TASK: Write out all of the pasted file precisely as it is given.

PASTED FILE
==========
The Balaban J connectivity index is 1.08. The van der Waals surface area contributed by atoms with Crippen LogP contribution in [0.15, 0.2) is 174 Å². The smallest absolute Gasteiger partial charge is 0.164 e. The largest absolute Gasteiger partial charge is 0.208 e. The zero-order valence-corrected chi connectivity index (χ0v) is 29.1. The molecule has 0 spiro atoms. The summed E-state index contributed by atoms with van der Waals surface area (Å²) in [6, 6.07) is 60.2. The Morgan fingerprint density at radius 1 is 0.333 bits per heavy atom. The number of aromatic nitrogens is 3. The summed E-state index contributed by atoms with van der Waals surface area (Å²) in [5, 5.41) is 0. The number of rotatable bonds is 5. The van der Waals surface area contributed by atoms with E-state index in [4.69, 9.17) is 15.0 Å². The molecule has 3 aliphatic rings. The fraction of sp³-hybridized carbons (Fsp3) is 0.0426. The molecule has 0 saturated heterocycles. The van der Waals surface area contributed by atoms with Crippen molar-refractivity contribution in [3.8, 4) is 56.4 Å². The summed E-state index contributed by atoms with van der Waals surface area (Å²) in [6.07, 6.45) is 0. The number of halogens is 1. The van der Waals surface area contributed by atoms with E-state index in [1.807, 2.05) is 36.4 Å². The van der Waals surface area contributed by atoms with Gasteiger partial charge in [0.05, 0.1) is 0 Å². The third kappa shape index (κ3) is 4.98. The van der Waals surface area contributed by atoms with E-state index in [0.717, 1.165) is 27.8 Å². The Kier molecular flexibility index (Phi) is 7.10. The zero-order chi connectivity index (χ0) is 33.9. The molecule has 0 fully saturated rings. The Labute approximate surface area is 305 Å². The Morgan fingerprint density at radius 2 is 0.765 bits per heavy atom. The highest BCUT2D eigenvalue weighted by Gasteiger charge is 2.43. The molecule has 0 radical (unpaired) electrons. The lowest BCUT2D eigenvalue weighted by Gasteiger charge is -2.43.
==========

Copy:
The Balaban J connectivity index is 1.08. The van der Waals surface area contributed by atoms with Crippen LogP contribution in [0.15, 0.2) is 174 Å². The smallest absolute Gasteiger partial charge is 0.164 e. The largest absolute Gasteiger partial charge is 0.208 e. The zero-order valence-corrected chi connectivity index (χ0v) is 29.1. The molecule has 0 spiro atoms. The summed E-state index contributed by atoms with van der Waals surface area (Å²) in [6, 6.07) is 60.2. The Morgan fingerprint density at radius 1 is 0.333 bits per heavy atom. The number of aromatic nitrogens is 3. The summed E-state index contributed by atoms with van der Waals surface area (Å²) in [5, 5.41) is 0. The number of rotatable bonds is 5. The van der Waals surface area contributed by atoms with E-state index in [4.69, 9.17) is 15.0 Å². The molecule has 3 aliphatic rings. The fraction of sp³-hybridized carbons (Fsp3) is 0.0426. The molecule has 0 saturated heterocycles. The van der Waals surface area contributed by atoms with Crippen molar-refractivity contribution in [3.8, 4) is 56.4 Å². The summed E-state index contributed by atoms with van der Waals surface area (Å²) in [6.07, 6.45) is 0. The number of halogens is 1. The van der Waals surface area contributed by atoms with E-state index in [1.807, 2.05) is 36.4 Å². The van der Waals surface area contributed by atoms with Gasteiger partial charge in [0.05, 0.1) is 0 Å². The third kappa shape index (κ3) is 4.98. The van der Waals surface area contributed by atoms with E-state index in [0.717, 1.165) is 27.8 Å². The Kier molecular flexibility index (Phi) is 7.10. The zero-order chi connectivity index (χ0) is 33.9. The molecule has 0 fully saturated rings. The Labute approximate surface area is 305 Å². The Morgan fingerprint density at radius 2 is 0.765 bits per heavy atom. The highest BCUT2D eigenvalue weighted by Gasteiger charge is 2.43. The molecule has 0 radical (unpaired) electrons. The lowest BCUT2D eigenvalue weighted by Gasteiger charge is -2.43.